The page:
Submitted by CVS Caremark, March 2011
New Study Finds Pharmacists and Nurses are the Most Effective Health Care ‘Voices’ in Promoting Medication Adherence
A new study looking at in-person, electronic, telephonic, fax and mail communications that counsel patients to stay on their medications concludes that pharmacists at a retail store are the most influential health care "voice" in getting patients to take medicine as prescribed.
These findings are contained in two separate reviews of medical journal studies sponsored by CVS Caremark and carried out by a team of researchers from Harvard University, Brigham and Women’s Hospital and CVS Caremark. In December, the American Journal of Managed Care (AJMC) published a review that focused on communications between pharmacists and nurses with their patients. The AJMC study builds upon a review by the same researchers that focused on doctor and patient communications and was published last May in the Journal of General Internal Medicine.
"There have been many studies on the subject of boosting adherence. We decided it was important to review the total body of work to determine which communication channel had the greatest impact," said William Shrank, MD, MSHS, of Brigham and Women’s Hospital and Harvard, and a lead author of the studies. Shrank said the researchers combed through more than 6,500 medical journal articles published between 1966 and December 31, 2008, before reviewing 168 articles in full.
The study found that programs using mail, fax and brochure-type (non-personal) communications had relatively low impact on promoting patient adherence. A review of the use of electronic communications, such as videos and interactive technology, show promise but were determined to have medium impact on increasing adherence among patients.
The highest impact programs featured work by pharmacists talking to patients in a store, followed by nurses talking face-to-face with patients who were leaving a hospital, the researchers concluded. Face-to-face discussions between pharmacists and patients in a store were twice as effective in boosting adherence rates as programs where pharmacists talk with patients on the telephone, the researchers found.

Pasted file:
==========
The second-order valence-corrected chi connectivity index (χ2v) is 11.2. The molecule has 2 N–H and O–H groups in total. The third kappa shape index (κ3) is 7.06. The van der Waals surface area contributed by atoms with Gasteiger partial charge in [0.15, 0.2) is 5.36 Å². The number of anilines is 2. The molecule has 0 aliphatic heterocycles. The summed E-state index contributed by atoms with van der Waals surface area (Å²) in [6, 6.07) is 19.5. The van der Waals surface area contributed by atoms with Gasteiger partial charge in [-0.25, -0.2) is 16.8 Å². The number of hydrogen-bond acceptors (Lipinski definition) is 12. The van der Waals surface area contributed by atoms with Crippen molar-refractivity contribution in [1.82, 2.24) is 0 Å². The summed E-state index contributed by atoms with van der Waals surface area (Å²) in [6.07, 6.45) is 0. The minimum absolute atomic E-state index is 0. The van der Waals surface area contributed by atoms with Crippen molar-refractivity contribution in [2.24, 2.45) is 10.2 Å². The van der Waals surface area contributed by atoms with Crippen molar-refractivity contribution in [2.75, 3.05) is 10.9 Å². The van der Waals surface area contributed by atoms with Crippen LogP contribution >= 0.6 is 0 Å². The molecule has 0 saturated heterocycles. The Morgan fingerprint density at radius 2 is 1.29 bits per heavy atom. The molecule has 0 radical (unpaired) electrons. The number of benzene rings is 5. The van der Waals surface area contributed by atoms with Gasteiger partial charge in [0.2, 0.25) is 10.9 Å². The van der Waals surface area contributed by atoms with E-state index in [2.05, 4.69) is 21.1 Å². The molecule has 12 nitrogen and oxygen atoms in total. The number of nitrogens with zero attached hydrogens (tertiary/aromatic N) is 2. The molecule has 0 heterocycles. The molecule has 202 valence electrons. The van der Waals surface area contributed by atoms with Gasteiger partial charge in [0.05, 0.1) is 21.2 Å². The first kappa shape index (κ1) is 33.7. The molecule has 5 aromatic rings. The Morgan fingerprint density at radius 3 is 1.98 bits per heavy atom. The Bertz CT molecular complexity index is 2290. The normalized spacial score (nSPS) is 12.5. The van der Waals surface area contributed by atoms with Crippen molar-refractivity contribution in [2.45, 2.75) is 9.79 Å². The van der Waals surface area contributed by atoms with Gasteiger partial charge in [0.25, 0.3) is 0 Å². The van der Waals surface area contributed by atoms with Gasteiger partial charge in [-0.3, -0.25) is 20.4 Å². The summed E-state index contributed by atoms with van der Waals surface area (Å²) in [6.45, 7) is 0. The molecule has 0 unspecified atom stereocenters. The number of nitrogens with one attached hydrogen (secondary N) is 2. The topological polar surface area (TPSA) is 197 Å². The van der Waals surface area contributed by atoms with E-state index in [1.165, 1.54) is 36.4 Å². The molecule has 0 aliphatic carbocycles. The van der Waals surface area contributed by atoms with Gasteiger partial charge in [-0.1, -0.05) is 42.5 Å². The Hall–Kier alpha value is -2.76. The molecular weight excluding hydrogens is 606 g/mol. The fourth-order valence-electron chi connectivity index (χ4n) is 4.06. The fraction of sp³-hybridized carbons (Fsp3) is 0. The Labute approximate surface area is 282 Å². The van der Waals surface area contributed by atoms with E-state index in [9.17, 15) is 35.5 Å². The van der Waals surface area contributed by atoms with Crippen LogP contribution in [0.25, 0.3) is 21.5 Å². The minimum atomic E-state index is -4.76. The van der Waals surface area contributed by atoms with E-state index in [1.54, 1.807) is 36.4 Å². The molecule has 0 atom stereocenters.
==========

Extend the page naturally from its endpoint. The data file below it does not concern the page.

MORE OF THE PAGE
"These findings offer payers, health care providers and policy makers guidance about how to develop programs that improve patient adherence," said Troyen A. Brennan, MD, MPH, executive vice president and chief medical officer of CVS Caremark, and an author of both reviews. "We know that pharmacists and nurses are among the most trusted health care professionals. This study shows that trust translates into effective patient communications."
Improving adherence is important because by keeping patients on prescriptions as directed their health status is stabilized. Further, medication adherence is a cost-effective way to avoid unnecessary doctors’ visits or hospitalizations. Non-adherence to medications costs the health care system up to $290 billion a year because many of the hospitalizations can be avoided if people take prescriptions as doctors direct.
The study is a product of CVS Caremark’s previously announced three-year collaboration with Harvard University and Brigham and Women’s Hospital to research pharmacy claims data to better understand patient behavior, particularly around medication adherence.